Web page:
Posted by: stillironic | August 14, 2010

Simon, Garfunkel, and Me (Part 2)

Simon, Garfunkel, and me didn’t end with Paul calling me a nitpicker and me running home to cry in my bedroom. As I said, I was Paul’s muse, and in that role I would suggest things for him to write songs about. Though how my mental breakdown while driving across the Brooklyn Bridge in rush hour turned into that slaphappy “59th Street Bridge Song” I’ll never understand.

My only real disappointment occurred when I couldn’t get Paul to write a song about a woman who falls in love with a cheese.

Remember, Women’s Liberation was just getting off the ground. If the male was a cheese, just think of how that would boost the female’s clout in the relationship!!! A woman would meet the love of her life at a party. “He” would be Italian and pungent. She would call the shots and he would never complain. Or criticize her choice of restaurants or movies or friends. He wouldn’t leave any hairs in the sink, either.

“How about picking up the tab at pricey restaurants or buying expensive jewelry?” That from Artie.

“What are you implying?” I asked.

He shrugged.

Paul, who was in the midst of writing “America,” hit me in the head with a wiffleball.

Still, I suggested having Kathy travel with a Gorgonzola. She could keep him wrapped up in her raincoat pocket, along with her cigarettes. And she wouldn’t run out of ciggies so fast because Gorgy wouldn’t smoke!!!

“Explain something,” Paul said in the testy way he had that irritated both Artie and me. “How does a cheese hitchhike from Saginaw? Or count cars on the New Jersey Turnpike?”

Then Artie, who usually sided with me, piped up with: “This cheese, how the fuck does it go looking for America?”

Looking for America—or anything else, I had to admit—would not be Gorgonzola’s strong suit. But, but, but, I said, what about that rock and that island and that stuff in the pantry with the cupcakes? What about poetic license?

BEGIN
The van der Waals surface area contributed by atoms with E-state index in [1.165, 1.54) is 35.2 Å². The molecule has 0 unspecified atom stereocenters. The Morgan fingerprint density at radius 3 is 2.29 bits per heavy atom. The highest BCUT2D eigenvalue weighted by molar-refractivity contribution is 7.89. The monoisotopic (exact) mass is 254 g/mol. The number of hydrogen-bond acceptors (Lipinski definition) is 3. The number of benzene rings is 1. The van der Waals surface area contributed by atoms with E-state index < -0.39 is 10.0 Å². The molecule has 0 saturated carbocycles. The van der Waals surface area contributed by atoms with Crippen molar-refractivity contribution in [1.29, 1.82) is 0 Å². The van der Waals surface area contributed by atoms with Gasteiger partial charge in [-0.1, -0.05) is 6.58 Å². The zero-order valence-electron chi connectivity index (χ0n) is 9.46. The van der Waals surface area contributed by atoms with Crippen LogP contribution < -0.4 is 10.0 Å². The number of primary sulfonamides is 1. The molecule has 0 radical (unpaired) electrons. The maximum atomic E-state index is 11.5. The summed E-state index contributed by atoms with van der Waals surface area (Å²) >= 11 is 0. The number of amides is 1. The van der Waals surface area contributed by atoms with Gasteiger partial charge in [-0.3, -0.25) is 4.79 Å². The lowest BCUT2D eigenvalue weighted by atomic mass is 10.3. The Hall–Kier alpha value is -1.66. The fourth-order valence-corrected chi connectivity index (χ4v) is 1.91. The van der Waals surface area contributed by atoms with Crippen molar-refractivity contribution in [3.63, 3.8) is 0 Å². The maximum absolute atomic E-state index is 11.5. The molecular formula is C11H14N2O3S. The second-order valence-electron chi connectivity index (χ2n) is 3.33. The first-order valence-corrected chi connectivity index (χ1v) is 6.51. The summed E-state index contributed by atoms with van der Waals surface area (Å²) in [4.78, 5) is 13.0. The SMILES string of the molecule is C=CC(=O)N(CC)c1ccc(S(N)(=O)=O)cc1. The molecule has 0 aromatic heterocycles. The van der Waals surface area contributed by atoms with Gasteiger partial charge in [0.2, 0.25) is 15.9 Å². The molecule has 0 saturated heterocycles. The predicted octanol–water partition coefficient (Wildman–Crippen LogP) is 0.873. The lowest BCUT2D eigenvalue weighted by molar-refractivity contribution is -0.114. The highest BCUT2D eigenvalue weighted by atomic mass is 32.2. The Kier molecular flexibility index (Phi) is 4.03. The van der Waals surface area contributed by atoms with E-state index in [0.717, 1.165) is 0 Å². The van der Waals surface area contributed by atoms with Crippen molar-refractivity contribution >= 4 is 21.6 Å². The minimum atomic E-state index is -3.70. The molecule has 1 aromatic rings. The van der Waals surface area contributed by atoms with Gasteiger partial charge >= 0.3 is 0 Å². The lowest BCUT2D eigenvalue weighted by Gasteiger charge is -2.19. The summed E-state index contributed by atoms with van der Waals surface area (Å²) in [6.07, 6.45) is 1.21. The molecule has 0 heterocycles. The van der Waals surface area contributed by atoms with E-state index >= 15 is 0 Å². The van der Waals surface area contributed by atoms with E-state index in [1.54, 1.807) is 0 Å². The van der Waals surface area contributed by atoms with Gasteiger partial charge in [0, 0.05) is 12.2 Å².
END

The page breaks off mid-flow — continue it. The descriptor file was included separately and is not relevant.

~~~~

No, the break came a few months later. Paul was mulling over another of my ideas: A boxer called Al marries Rosie, the queen of Corona. They settle down on Bleeker Street. To support them, she sells the diamonds on the soles of her shoes. They all wind up on the cover of the Village Voice.

“Newsweek,” Paul said, already toying with lyrics.

“Then everything goes to hell when Rosie’s ex, Julio, shows up,” Artie added. A direct reference to an old boyfriend of mine. A Brit, in town on tour.

“Mick and I are just friends and you know it.”

“How about a radical priest?” Paul said. A catch phrase that always broke up the tension. Our bridge over troubled waters, so to speak. As usual, it made us laugh hysterically. And think we would last forever.

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Responses

  1. I just want to know if you did drugs with Carrie Fisher. 😉

    • Not that I remember!

      If you have a chance, I revised Part 2 because my hubs found it lacking.

  2. Oh, what a friend we have in cheeses!

    “the queen of Corona.”

    How did you get from an Italian cheese to a Mexican beer while counting the cars on the New Jersey Turnpike?!

    • Well, my friend, Corona is a neighborhood in the borough of Queens, NY. It’s right next to Forest Hills, which is where, I think, Simon and Garfunkel grew up. Used to live in New York, which is why I know about the neighborhoods. Now I’m thirsty for a Corona! The one from Mexico.

  3. This picture was taken near the end of the relationship. You can tell that she knows the end is near:

    http://emmylouharris365.blogspot.com/2010/08/blog-post_21.html

    I told her and told her and told her: You’re not hitting the high notes, and she just wouldn’t listen.

    • Poor girl, showing the world a look of indifference to mask the pain….


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